On Dangerous Ground


By their nature, conservationist melodramas are tough to put over: Unless you torture science Roland Emmerich–style, the concrete concerns are long-term (save the water, the whales, or the woods), and the principles, vacuum-packed by narrative pressure, can easily veer off into Ludditic sanctimony. The best you can hope for is political critique— an easy anti-globalism dunk for the well-intentioned, you’d think, except no one yet knows how to satisfy our hunger for gasoline, bananas, and paper, and how to feed several billion scrounge-workers, without inevitably laying waste to the third world. The 2004 Chinese adventure saga Mountain Patrol: Kekexili, which takes on the poaching of the endangered Tibetan antelope, skirts the hairier questions by staying on one hand enthrallingly close to the ground, and on the other hand by trucking in Hollywood-style epicness. The sense of fundamental outrage does not evolve into asking who’s slaughtering wildlife, and why, but instead basks before mountains saturated with unearthly tropospheric light. For better or worse, no film of the last decade, not even Malick’s The New World, has displayed such a ferocious intimacy with extreme landscape.

Lu Chuan’s film is a full-on elegy for a band of paramilitary volunteers that in the mid ’90s patrolled the titular highlands encompassing hunks of Tibet, Qinghai Province, and the Xinjiang Uygur Autonomous Region, prowling after outlaw hunters. The combat was both genuine and hopeless—the patrol could only confiscate and fine, not arrest or defend themselves with gunfire, while the poachers regularly assassinated lone guards and shot over their shoulders. Brought in from Beijing after one such murder, an obligatorily fresh-faced reporter (Zhang Lei) is our eyes and ears among the motley, outlaw-glam wild bunch, led by a grizzled, taciturn man-of-ideals (Duo Bujie). Together they launch out onto the endless frontier for a weeks-long sojourn of frustration, ethical muddiness, and butcher-block residue. (Lu makes the most out of post-poaching carnage, acres evenly littered with bloodied carcasses or seized pelts.) Vultures attend the funeral services, and pulmonary edema is a pervasive threat. The terrain is both victim and destiny-dealer—an encounter with desert quicksand is just as viscerally roiling as it was in the matinee programmers of George Lucas’s childhood, while getting a truck loosed from a bog of icy mud becomes a major dramatic issue. Tellingly, few antelope are seen—as if the hopes for a national preserve, and therefore state policing, are already dashed.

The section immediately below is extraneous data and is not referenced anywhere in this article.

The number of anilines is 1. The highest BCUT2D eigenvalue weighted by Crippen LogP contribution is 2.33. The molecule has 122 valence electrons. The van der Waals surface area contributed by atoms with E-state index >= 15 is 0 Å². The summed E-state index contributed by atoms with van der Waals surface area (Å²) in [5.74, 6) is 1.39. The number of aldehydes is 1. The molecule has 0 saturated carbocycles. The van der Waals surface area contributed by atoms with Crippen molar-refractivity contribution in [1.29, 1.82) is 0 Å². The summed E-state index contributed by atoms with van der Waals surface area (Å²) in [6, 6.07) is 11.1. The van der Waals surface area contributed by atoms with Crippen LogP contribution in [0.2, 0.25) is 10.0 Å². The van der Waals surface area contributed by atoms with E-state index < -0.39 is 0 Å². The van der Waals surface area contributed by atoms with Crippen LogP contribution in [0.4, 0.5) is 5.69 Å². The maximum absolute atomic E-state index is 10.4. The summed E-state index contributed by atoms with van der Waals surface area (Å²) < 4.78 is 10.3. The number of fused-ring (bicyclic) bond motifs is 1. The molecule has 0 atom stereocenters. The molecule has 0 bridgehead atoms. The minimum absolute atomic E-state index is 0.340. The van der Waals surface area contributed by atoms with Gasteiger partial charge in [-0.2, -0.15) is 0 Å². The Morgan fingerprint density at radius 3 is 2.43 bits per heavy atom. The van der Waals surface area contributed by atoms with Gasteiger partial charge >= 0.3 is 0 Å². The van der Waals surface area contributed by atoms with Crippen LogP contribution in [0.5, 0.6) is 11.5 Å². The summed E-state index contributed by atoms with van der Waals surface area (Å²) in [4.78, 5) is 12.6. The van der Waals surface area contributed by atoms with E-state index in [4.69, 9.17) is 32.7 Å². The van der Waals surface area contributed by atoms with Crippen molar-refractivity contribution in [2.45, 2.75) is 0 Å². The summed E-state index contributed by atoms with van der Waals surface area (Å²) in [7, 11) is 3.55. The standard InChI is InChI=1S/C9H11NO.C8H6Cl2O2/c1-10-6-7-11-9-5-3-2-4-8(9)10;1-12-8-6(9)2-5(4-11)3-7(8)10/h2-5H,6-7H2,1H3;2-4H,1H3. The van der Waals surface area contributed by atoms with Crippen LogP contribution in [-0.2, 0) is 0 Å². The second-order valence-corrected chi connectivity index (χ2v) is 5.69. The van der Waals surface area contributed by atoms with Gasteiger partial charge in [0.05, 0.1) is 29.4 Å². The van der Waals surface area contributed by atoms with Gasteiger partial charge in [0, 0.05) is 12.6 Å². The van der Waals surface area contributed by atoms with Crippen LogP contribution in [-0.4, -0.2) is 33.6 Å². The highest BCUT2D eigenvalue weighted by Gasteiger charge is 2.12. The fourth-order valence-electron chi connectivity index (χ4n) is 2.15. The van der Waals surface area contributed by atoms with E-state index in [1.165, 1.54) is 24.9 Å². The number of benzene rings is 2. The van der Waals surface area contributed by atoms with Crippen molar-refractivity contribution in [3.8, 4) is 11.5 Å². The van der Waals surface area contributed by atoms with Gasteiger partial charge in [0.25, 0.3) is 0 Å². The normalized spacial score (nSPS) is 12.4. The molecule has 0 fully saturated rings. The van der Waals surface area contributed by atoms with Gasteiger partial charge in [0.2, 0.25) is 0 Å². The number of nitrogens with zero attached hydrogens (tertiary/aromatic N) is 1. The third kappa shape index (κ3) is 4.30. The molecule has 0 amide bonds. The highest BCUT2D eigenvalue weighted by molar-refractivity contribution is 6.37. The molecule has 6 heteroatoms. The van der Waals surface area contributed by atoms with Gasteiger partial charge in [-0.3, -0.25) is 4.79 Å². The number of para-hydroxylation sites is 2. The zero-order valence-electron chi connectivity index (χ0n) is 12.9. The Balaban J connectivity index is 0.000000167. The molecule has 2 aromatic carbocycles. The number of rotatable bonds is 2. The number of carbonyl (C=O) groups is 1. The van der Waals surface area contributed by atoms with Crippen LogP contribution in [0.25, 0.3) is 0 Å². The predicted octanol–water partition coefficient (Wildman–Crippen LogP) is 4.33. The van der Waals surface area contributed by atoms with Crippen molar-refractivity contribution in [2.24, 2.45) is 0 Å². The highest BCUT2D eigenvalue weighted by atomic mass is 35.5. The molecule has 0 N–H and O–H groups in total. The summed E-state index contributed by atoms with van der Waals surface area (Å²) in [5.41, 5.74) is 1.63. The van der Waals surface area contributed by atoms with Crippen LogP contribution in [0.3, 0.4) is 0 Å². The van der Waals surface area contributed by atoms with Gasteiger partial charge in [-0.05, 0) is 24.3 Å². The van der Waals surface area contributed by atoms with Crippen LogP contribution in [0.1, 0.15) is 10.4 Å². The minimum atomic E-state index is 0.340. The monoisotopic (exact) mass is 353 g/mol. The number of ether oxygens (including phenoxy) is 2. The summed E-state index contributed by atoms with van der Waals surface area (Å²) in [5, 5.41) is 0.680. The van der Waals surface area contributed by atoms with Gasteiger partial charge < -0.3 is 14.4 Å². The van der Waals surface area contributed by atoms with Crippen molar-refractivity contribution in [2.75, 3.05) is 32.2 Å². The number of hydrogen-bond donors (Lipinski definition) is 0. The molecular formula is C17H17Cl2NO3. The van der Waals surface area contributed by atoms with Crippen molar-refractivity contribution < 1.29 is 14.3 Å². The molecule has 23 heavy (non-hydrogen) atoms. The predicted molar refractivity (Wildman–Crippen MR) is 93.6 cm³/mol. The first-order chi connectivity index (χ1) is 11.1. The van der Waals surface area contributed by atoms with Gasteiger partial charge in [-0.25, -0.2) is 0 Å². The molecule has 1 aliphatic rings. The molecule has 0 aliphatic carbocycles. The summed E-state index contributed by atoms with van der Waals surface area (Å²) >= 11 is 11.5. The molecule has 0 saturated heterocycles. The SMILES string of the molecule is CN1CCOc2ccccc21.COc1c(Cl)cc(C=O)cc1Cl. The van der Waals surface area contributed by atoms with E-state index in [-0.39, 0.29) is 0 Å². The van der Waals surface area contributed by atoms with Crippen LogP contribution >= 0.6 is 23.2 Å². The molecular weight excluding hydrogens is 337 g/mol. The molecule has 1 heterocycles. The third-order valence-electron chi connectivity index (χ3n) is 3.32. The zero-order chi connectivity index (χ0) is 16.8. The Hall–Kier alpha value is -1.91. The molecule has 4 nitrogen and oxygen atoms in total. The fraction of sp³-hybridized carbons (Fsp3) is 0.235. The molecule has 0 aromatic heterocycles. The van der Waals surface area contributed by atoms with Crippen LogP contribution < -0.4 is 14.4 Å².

No recent Chinese film we’ve seen detours this far away from the noncommittal-observational mode of Jia Zhangke—indeed, Kekexili was co-produced by Columbia and National Geographic, and Lu’s muscular realism makes it a project Anthony Minghella would be proud of, if not one he’d have the modesty to achieve. For its part, the movie seems, for its national cinema, unusually fervent about its progressive cause and even Taoist in its devotion to the verities of the immediate environment. But for all of its well-schooled orthodoxy and visual splendor, Kekexili remains somewhat off-kilter—the characters’ passionate wartime camaraderie and doomed sense of martyrdom aren’t quite reflected in the facts of volunteer service and devotion to a balanced ecosystem. The enemy isn’t invading hordes but scattered, scrambling, panicking Chinese peasants trying to feed themselves by way of the West’s thriving market for fur. Lu isn’t afraid of the irony his story churns up, but the real villains—the government that provides the west China populace few other options and the international consumers who pony up for pelts—are left unaddressed. Lu would’ve had to trace out an entire Traffic-style tapestry to sensibly contextualize the heroic action on the plateau.